Addressing tax evasion

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Addressing tax evasion

The tax authority is planning to strengthen tax regulations on wealthy professionals such as medical doctors and lawyers.

The authority is saying it will impose a fine on those who don’t issue records like credit card receipts, tax accounts and similar documents to their clients.

The authority will reward those who report businesses that don’t issue records to their clients, similar to the way it rewards those who report cases of tax evasion.

The government’s general plan seems to be a practical one.

It is true that there have been many cases in which professionals and businesses evade taxes, but there has been very little reporting on the matter.

It has simply been an open secret.

The tax authority has cracked down and reported cases of tax evasion from time to time.

For example, it has done so when there was a lack of tax revenue or when it needed to try to appeal to the public.

Random crackdowns like these are not the solution. They do nothing to prevent tax evasion in the long term.

This is why it has been difficult to bring an end to tax evasion by wealthy professionals.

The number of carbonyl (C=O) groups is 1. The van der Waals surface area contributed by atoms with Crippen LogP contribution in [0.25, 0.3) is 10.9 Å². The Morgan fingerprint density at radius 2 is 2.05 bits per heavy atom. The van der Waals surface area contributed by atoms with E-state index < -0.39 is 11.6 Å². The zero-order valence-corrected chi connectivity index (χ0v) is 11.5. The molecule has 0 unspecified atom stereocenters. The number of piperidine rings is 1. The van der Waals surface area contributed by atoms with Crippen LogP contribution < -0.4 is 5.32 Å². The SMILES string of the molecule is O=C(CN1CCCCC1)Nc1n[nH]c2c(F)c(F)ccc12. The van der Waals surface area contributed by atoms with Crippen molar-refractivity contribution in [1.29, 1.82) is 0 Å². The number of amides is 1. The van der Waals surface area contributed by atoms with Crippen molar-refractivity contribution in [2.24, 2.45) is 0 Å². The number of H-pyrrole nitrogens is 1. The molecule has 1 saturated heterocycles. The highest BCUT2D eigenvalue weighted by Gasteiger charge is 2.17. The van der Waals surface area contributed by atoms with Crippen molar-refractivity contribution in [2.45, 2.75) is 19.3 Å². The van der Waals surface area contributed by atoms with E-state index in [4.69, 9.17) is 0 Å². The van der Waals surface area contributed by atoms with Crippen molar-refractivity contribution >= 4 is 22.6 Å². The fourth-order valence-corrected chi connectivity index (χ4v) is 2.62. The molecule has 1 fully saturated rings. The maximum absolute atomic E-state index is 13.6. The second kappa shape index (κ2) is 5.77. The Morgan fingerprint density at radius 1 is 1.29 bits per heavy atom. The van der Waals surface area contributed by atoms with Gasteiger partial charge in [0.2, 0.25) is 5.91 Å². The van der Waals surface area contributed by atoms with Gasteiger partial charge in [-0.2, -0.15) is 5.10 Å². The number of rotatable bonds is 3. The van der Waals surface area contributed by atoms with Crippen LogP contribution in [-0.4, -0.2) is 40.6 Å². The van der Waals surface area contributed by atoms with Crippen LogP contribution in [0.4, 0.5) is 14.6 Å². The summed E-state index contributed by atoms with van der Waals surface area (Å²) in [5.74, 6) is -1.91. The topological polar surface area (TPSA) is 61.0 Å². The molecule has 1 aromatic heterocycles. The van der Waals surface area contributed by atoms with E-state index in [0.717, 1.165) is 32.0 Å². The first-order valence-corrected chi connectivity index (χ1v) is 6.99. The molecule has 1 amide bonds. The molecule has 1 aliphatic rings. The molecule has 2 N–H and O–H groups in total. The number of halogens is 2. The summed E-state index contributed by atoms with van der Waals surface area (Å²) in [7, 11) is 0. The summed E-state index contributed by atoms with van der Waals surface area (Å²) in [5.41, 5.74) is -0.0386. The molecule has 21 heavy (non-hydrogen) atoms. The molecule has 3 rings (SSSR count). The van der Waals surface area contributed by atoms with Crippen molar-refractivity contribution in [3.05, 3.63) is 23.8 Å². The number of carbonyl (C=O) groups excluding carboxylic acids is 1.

The new plan differentiates itself from previous ones in the sense that it has strengthened institutional regulations to facilitate reporting on tax evasion cases.

The government is planning to require that professionals submit their income records and is also planning to reward people who report medical doctors or lawyers that give cash discounts to their patients and clients.

This is a fresh approach to the tax evasion issue.

The government is hoping that incentives such as these will increase reporting on tax evasion cases.

We believe a tax deduction for individuals reporting credit card expenses and cash receipts will contribute to exposing the hidden income in business.

The problem here, though, is to what extent any of this will be carried out.

As the saying goes, an ounce of practice is worth a pound of theory.

If the authority’s plans fizzle out as before, public distrust toward the government is bound to increase.

To prevent this, we would hope that the bill revising the current tax law will be passed in the National Assembly’s general session.

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